By Dick Morris
March 13, 2003
If the long awaited second resolution authorizing the use of force in Iraq does not pass the United Nations Security Council, the Bush Administration should deconstruct the U.N. vote and pin the blame on specific countries.
It is one thing to ask Americans if they would support an invasion of Iraq if the United Nations approves, but quite another to ask if they would support it even if France or Russia or, should the US fail to get the required nine votes for passage, a country like Angola disapproves. By cracking open the process and identifying the nations that voted against us - or who vetoed the resolution - the Administration will salvage a public relations standoff from the jaws of defeat.
Indeed, Bush should go further and move to hang around the neck of the Security Council the same badge of irrelevance that now adorns the General Assembly. Would anyone think of asking the body that named Libya chairman of the disarmament committee and Iraq head of the panel on human rights what it thought of invading Baghdad? Ever since the General Assembly labeled Zionism a "form of racism" nobody has asked its opinion on anything. The same irrelevance must be pinned on the Security Council if it turns down the resolution.
If Bush and Powell get the nine votes needed to pass the resolution only to have the French, Russians and/or Chinese use their veto, the Administration line is obvious: We got the Council to agree but these permanent members vetoed the resolution and stood in the way of global opinion.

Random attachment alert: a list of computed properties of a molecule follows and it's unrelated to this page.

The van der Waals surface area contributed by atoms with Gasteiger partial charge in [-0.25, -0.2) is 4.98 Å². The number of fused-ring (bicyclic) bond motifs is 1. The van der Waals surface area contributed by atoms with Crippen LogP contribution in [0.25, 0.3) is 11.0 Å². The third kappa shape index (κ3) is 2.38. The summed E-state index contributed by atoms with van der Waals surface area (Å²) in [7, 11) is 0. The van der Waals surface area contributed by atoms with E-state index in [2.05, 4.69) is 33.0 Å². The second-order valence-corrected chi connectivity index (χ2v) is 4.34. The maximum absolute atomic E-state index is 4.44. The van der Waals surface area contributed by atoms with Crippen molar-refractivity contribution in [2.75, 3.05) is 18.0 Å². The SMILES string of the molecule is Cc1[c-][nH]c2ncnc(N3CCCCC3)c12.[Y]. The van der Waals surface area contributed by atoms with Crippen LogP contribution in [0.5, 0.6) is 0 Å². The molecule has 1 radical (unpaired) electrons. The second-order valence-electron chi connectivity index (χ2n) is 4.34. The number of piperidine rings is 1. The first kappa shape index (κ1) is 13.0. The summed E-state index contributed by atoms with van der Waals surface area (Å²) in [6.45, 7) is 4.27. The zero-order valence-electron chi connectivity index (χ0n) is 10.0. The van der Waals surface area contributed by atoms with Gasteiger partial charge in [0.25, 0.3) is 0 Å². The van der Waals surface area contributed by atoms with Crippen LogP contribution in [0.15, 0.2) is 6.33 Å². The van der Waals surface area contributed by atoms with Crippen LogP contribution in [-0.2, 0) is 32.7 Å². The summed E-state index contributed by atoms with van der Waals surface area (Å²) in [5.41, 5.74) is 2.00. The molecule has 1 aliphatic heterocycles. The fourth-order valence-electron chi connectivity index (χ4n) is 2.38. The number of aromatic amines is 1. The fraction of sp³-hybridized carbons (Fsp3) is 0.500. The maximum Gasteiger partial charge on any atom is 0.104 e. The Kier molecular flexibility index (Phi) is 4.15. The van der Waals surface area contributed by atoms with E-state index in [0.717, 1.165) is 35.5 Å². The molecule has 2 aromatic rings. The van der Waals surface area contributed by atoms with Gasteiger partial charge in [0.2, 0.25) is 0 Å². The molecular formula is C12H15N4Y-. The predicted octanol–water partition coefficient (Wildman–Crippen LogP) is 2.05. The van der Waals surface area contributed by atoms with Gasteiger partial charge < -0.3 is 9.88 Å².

But if we fail to get the nine votes in the Security Council, we should identify the nations that voted "no" and, in effect, ask Americans if they want their foreign policy to be hostage to such nations. Except for Chile and Mexico, none of the swing votes in the Council are democracies and several have long records of human rights abuses. We should allude to their undemocratic conditions to dismiss their vote as irrelevant.
The United States should be willing to play hardball in pursuit of votes on the Council. If Chile opposes us, should we put plans for a free trade zone with them on hold? If Mexico votes no, should we not re-evaluate NAFTA?
In battling for the resolution, the Administration needs to point out that even the French concede that it is only because the US has 200,000 troops in Kuwait that Saddam is even pretending that he is disarming. We need to ask Paris how long they propose that we keep a goodly portion of our army there in order to give inspections a chance to work. Are the French prepared to pay for the cost of their maintenance? How about their combat readiness as we ask them to endure desert heat week after week, month after month, to give France and Russia time to go along? If the United Nations does not approve of the attack and the U.S. and Britain invade anyway, it will not hurt either of our two nations, but it will destroy the credibility of the United Nations. Countries like Angola, who have no power except their votes on the Security Council as elected members and nations like France whose sole claim to power is its veto, will suffer far more than we will. For us, going to the UN is the price we are paying for British support and for a measure of approval around the world. But for these nations, the UN is central to their world position. Anything which demeans it, strips them of their essential power in global affairs.
But, in a larger sense, we must realize that this is a war which will provide all the retroactive justification we will ever need. Any who doubt us now will become convinced by what we find when we occupy Iraq. The weapons, laboratories, and the testimony of Iraqi scientists will easily persuade any doubters that invasion was the only course.